"Bigfoot is out there. Of this, I am certain," says Byrne, who's spent his life leading safaris in Nepal, searching the Himalayas for the Abominable Snowman and looking for Bigfoot. "We just need proof." In June, his search adds an expensive night-vision, heat-sensing system. When a big animal triggers infrared sensors and automated cameras, phones will alert Byrne. Bigfoot scouts will be swiftly deployed. The public is cooperating, too. The project's hot line — 1-800-BIG-FOOT — rings constantly. (It's accessible only in the Bigfoot-prone Northwest.) Last month, the four-person project staff fielded about 4,000 calls. Calls to the hot line often go like this: "Agghhhh! I'm being eaten by Bigfoot!" In the background, adolescents guffaw.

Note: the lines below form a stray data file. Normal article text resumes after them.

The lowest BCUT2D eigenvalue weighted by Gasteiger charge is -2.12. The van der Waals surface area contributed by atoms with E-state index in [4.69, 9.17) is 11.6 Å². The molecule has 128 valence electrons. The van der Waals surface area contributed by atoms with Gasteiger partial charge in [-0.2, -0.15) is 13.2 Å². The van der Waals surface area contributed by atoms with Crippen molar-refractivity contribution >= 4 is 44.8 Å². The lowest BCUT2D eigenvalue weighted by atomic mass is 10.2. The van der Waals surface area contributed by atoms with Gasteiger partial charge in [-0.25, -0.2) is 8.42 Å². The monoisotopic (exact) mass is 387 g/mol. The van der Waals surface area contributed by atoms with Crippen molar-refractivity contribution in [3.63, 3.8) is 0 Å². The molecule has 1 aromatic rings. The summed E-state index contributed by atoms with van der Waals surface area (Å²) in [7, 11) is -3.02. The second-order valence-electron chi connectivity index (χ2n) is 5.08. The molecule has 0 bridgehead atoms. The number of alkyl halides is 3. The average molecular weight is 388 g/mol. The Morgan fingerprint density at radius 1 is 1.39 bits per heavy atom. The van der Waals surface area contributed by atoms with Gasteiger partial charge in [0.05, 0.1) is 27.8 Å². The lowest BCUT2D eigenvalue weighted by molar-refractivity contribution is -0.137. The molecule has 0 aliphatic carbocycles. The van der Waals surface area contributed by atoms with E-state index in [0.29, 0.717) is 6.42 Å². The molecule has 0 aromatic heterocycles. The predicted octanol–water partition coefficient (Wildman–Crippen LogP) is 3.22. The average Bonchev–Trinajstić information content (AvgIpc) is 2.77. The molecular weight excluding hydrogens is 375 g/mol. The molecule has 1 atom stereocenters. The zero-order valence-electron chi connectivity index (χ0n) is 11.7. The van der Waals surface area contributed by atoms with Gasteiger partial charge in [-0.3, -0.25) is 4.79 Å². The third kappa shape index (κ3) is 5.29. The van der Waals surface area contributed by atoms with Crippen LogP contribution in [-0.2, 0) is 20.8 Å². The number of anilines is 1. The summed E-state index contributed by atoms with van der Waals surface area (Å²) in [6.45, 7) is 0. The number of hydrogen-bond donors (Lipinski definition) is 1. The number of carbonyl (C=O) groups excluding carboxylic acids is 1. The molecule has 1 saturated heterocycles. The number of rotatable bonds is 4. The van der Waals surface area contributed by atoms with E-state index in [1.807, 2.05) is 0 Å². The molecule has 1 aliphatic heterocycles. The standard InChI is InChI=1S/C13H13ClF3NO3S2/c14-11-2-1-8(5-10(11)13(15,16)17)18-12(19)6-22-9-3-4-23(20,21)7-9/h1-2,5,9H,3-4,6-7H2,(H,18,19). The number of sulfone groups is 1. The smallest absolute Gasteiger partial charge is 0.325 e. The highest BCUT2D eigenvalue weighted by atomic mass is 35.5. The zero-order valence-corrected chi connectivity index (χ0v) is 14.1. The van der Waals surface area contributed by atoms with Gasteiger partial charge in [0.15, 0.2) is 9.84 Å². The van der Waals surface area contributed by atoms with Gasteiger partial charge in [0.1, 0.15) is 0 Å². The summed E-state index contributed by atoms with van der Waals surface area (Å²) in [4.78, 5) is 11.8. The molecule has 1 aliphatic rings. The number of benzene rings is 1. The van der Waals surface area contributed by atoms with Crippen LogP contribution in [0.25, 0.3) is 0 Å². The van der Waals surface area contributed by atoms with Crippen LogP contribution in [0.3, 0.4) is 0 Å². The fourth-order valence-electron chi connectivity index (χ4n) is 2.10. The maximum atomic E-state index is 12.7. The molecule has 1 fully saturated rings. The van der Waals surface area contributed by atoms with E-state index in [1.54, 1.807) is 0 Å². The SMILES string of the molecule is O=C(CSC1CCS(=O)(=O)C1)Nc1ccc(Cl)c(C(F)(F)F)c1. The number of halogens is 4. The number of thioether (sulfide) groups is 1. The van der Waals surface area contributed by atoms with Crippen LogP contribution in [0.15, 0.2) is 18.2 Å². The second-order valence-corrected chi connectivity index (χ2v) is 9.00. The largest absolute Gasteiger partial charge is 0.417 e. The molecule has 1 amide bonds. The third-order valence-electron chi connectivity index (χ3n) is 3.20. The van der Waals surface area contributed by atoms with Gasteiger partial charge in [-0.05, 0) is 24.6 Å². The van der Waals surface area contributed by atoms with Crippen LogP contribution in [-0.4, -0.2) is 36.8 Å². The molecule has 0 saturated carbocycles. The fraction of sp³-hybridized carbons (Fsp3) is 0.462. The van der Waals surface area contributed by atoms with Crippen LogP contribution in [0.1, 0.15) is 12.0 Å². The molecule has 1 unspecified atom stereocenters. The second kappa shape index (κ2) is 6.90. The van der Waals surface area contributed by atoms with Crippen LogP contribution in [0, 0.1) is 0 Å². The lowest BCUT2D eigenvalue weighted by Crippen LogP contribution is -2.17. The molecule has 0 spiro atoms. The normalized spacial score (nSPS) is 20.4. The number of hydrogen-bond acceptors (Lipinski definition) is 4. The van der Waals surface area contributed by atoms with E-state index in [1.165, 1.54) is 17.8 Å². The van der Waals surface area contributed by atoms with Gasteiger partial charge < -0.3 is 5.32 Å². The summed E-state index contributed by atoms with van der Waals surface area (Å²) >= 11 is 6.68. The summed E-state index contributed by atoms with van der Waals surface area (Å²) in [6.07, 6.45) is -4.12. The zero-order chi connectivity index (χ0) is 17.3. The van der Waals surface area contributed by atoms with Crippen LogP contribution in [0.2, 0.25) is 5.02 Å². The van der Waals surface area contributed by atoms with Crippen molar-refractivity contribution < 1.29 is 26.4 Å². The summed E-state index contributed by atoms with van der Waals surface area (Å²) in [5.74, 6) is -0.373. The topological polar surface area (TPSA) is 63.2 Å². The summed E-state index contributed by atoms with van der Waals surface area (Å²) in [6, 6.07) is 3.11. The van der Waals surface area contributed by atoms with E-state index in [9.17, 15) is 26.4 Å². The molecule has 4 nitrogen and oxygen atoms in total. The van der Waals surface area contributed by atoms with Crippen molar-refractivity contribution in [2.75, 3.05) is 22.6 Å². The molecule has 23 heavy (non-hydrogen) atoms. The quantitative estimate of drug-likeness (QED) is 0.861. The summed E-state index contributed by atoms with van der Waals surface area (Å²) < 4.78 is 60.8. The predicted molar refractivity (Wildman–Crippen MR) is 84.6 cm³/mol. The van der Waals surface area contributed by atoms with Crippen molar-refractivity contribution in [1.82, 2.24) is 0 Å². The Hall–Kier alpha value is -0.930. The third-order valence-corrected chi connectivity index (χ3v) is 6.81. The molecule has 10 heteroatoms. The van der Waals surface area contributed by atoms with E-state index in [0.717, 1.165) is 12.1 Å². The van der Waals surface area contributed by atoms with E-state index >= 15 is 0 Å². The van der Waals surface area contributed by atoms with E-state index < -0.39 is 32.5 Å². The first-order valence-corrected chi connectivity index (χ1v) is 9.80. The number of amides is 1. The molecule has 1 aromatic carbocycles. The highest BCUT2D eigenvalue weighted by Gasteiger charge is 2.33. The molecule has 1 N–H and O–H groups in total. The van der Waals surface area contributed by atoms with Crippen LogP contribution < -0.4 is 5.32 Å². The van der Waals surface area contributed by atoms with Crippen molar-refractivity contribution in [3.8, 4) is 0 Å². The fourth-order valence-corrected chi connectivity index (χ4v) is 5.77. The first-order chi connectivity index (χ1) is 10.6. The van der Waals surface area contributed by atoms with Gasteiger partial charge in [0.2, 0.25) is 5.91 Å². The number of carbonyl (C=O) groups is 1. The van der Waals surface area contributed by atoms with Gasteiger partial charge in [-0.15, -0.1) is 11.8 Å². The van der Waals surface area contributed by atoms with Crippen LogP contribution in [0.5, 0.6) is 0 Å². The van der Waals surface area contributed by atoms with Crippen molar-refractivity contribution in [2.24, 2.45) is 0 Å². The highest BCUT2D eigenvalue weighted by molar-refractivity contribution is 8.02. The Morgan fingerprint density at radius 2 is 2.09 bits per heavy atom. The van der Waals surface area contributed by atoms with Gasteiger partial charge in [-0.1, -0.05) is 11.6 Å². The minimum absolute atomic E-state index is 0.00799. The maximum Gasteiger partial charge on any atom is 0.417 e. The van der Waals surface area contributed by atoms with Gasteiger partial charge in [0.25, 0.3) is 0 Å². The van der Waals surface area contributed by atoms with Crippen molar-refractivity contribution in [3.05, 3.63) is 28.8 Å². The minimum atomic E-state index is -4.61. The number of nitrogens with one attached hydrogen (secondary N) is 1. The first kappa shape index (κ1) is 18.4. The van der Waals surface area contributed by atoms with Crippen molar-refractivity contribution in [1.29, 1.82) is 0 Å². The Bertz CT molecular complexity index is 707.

Byrne and his staff listen patiently to every call. "We're waiting for the one call that will lead to the big find," he says. "That's how we wade through the hoaxes." The Bigfoot search faces widespread scientific skepticism. "I don't believe the thing exists," says Daris Swindler, professor emeritus of anthropology at the University of Washington. Byrne knows hoaxes are plentiful. He keeps a photo on his shelf of an artificial-looking furry creature with no neck. "The man who sent us this has sent us five pictures, all fake," Byrne says. "Some people want attention; others want money." Ecologist Robert Michael Pyle says most cultures have human-like giants in their folk history. "We have this need for some larger-than-life creature," says Pyle, author of Where Bigfoot Walks. Pyle is skeptical that Bigfoot exists but hasn't ruled it out. "This could be a case where biology and mythology correspond."